POPs – CoP2 - Opening Remarks by Mr. Kakakhel UNEP Officer-in-Charge
Second Meeting of the Conference of the Parties to the Stockholm Convention on Persistent Organic Pollutants
Geneva, Switzerland, 1 – 5 May 2006
Opening Remarks by Mr. Shafqat Kakakhel Deputy Executive Director and Officer-in-Charge United Nations Environment Programme
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It is a great pleasure for me to be with you here today for the opening of the second meeting of the Conference of the Parties to the Stockholm Convention.
Twelve months after the first Conference of the Parties in Punta Del Estae, Uruguay, we meet here in Switzerland.
Let me begin by thanking our host, the Government of Switzerland, and congratulating them on the reopening of the refurbished Geneva International Conference Center.
I am particularly pleased to see that Len Good of the Global Environment Facility is with us here this morning.
By moving quickly to support the development of National Implementation Plans, the Global Environment Facility has proven itself a key partner for the Stockholm Convention.
We know the crucial role that the GEF has played in the implementation of this and other agreements.
I would urge all governments to find a way forward for the GEF and ensure that it is given a full and sufficient replenishment this year.
It is also gratifying to note the presence of other valuable partners in the fight to rid the world of persistent organic pollutants.
These include the UN Development Programme, UNITAR, UNIDO, the World Bank and the World Health Organization.
I am further informed that more than 50 non-governmental organizations have registered for this meeting, demonstrating the importance that environmentalists, community groups and industry place on this Convention.
Together with the fact that this Convention can already claim 122 Parties, the presence here of so many organizations highlights its global significance and the widespread political commitment to reducing and eliminating POPs.
Ladies and gentlemen,
This week marks a critical juncture for the Convention Although the first deadline for National Implementation Plans is still some weeks away, I am pleased to note that nine Parties have already submitted their Implementation Plans.
These Plans demonstrate the keen interest governments have in cleaning up POPs and replacing them with environmentally friendly alternatives in areas from termite control to emissions from furnaces and power stations.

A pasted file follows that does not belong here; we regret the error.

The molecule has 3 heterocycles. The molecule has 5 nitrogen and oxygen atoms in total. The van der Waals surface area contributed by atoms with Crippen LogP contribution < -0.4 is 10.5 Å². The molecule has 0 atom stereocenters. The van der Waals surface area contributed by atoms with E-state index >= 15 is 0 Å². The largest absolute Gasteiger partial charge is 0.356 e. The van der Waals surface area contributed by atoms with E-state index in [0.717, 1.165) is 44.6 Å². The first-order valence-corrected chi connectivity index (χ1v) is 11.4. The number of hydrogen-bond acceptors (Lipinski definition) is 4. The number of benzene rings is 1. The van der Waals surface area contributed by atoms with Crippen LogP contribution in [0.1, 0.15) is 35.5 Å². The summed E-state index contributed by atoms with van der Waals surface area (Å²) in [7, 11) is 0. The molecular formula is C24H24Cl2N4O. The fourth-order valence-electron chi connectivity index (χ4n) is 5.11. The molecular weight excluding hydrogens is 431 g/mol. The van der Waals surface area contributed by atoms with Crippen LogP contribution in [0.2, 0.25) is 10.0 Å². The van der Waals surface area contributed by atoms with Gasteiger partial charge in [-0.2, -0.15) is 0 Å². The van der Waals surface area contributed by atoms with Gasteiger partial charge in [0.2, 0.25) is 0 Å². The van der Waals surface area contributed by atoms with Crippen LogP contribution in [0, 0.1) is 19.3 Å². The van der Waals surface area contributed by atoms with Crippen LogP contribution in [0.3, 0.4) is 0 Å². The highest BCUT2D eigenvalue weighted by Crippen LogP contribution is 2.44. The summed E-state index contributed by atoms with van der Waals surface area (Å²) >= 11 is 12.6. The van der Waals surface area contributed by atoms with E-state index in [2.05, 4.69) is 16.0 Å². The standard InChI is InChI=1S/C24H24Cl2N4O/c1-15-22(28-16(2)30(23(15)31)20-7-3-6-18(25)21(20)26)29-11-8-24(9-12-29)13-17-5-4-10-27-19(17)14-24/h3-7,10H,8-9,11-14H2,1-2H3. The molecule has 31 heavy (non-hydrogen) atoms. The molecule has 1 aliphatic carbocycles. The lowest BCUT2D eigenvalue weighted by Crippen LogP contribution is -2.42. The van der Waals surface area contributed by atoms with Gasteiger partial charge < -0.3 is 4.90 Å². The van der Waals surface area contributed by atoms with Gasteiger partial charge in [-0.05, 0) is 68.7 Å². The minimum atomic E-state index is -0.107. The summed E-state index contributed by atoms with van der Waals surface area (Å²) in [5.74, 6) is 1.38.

As the National Implementation Plans fall into place, so the challenging work of engaging civil society and industry in reducing and eliminating POPs must become a key focus.
One area of important debate that must be furthered this week centres on the establishment of a Global Monitoring Network.
We need sound science to know if our efforts are making a difference, if we really are removing POPs from the planet.
Big gaps exist, not least in the monitoring capabilities of developing countries, especially in Africa.
The role of DDT, one of the so-called Dirty Dozen, in the area of disease prevention is also an important topic.
We need clarity here. You must know that is still confusion among the public in many countries about DDTs status in terms of malaria control.
We must also make progress in the arrangements for regional and sub-regional delivery of technical assistance.
There is clearly an opportunity to build on what exists in the key sectors of agriculture, health, industry and waste, and to find solutions that are ‘lean and mean’ and not an extra layer of expensive bureaucracy.
Ladies and gentlemen,
We also meet at an important moment for the entire United Nations system. The reform process now underway in New York has the potential to reinforce and rationalize the environmental activities of UNEP and other UN bodies.
In this context, you have already taken steps to improve the efficiency and effectiveness of the chemicals conventions by strengthening the ties between the Stockholm and Rotterdam Conventions through a joint Executive Secretary.